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Celebrate Fall Baking and Decorating with Apples

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By Mary Heyl

Although apples are a delicious treat any time of the year, there’s something about fall that makes them taste even better, and it’s not just your imagination! September and October are prime apple picking months, and like all produce, apples taste best when they’re in season. With colder temperatures and the holiday season on the way, sweet apple desserts are probably on your mind, but there’s a lot of other fun ways to enjoy the official fruit of New York State.

That’s right, the apple is New York’s official fruit, and for good reason! New York is one of the largest apple producing states in the country, second only to Washington State, and grows and markets more commercial varieties of fresh-market apples than any other region in the United States. According to the New York Apple Association, New York has almost 700 growers and over ten million apple trees that produce enough apples each year to bake 500 million apple pies!

Maybe baking 500 million apple pies is not on your to-do list this month, but if you are planning a few apple recipes, keep the following tips in mind. Not all apples are ideal for every recipe, although most are good for just plain old eating. When baking desserts with apples, it’s a good idea to select varieties that are known for their crispness and firm texture so that they don’t become mushy when baked. Of course, Granny Smith apples are known for these qualities as well as their tart flavor, but there are other delicious New York varieties that are known for their crispness and slightly tart flavor such as Cortlands, Galas, Romes and Crispins.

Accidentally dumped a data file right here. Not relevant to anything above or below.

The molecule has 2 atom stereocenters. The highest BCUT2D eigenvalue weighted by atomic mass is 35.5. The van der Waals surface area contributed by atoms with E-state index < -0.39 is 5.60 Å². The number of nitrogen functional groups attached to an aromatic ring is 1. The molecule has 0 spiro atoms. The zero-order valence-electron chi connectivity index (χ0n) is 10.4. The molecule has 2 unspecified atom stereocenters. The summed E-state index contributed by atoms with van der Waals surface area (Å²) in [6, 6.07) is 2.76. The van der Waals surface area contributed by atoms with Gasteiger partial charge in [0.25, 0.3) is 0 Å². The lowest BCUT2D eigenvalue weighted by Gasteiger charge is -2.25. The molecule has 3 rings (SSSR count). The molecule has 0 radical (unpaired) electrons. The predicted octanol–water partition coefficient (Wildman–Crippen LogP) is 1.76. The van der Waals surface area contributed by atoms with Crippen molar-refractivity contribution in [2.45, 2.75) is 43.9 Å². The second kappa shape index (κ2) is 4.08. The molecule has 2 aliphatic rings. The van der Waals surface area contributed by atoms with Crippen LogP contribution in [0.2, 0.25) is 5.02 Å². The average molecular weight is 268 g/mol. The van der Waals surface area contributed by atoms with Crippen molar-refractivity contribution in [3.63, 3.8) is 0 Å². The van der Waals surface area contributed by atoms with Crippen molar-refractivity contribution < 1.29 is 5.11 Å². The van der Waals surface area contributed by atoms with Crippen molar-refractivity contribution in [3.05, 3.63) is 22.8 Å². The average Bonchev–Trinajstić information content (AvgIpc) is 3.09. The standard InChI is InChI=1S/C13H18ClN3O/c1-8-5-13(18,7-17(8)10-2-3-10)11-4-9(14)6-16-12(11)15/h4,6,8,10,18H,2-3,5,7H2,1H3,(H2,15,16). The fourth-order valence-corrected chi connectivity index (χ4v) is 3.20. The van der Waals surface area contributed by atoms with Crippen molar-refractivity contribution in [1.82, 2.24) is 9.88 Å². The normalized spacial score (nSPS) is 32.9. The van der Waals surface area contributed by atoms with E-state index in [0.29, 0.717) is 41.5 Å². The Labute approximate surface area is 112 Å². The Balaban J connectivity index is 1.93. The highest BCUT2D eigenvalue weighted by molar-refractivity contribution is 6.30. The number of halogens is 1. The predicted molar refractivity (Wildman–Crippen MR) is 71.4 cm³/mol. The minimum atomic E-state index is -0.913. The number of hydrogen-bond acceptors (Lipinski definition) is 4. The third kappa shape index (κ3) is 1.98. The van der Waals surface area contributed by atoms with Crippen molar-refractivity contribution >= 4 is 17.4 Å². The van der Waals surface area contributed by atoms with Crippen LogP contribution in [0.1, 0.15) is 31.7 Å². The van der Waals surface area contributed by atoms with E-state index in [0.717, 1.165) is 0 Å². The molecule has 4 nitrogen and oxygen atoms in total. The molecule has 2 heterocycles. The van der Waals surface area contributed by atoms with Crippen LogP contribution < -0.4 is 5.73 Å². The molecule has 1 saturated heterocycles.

If you didn’t get a chance to eat all your apples before they got soft, it’s no problem! Save these overripe apples for apple sauce, which is even more delicious when you combine a few different apple varieties. If you’re shopping for apples specifically to make sauce, go for McIntosh apples, which cook down quickly and have that classic sweet/tart flavor!

Simply peel and core your apples (5 or 6 pounds for a large batch of sauce) and chop into somewhat even 1 to 2 inch pieces for even cooking. Add a cup of liquid (water, apple juice, or apple cider) and cook over medium heat for about 30 minutes. For a chunkier sauce, use a potato masher to break up the pieces or puree the sauce with an immersion blender for a smoother texture. Add sugar, cinnamon and nutmeg to taste. Enjoy your apple sauce all winter long: can your apple sauce or freeze it in zippered bags.

Thinking of using your apples for home décor? Whether sprucing up a wreath or creating a nice fall table-scape, there’s nothing like real apples to give your décor an authentic flair. Red Delicious apples are obviously a tasty snack, but this variety of apples looks great for a long time, as they maintain their uniform color and stay firm—great for decorating.

Did you know that apples are 25 percent water? This is why they’re such a satisfying snack and the reason why they float! Try out Martha Stewart’s fun decorating idea for floating apple votives! First, fill a small steel tub with water. Place a few apples in the water and select the ones that float the best—mark the topsides of these apples. Place a tea light over the dot and trace around it with a paring knife. Carve out the circle, which should be as deep as the tea light is tall. Make sure to squeeze a few drops of lemon juice on the cut surface to keep it from browning. Insert a tea light and float the apple in the water. Light all your candles and enjoy your unique floating apple votives—all the fun of bobbing for apples without getting wet!

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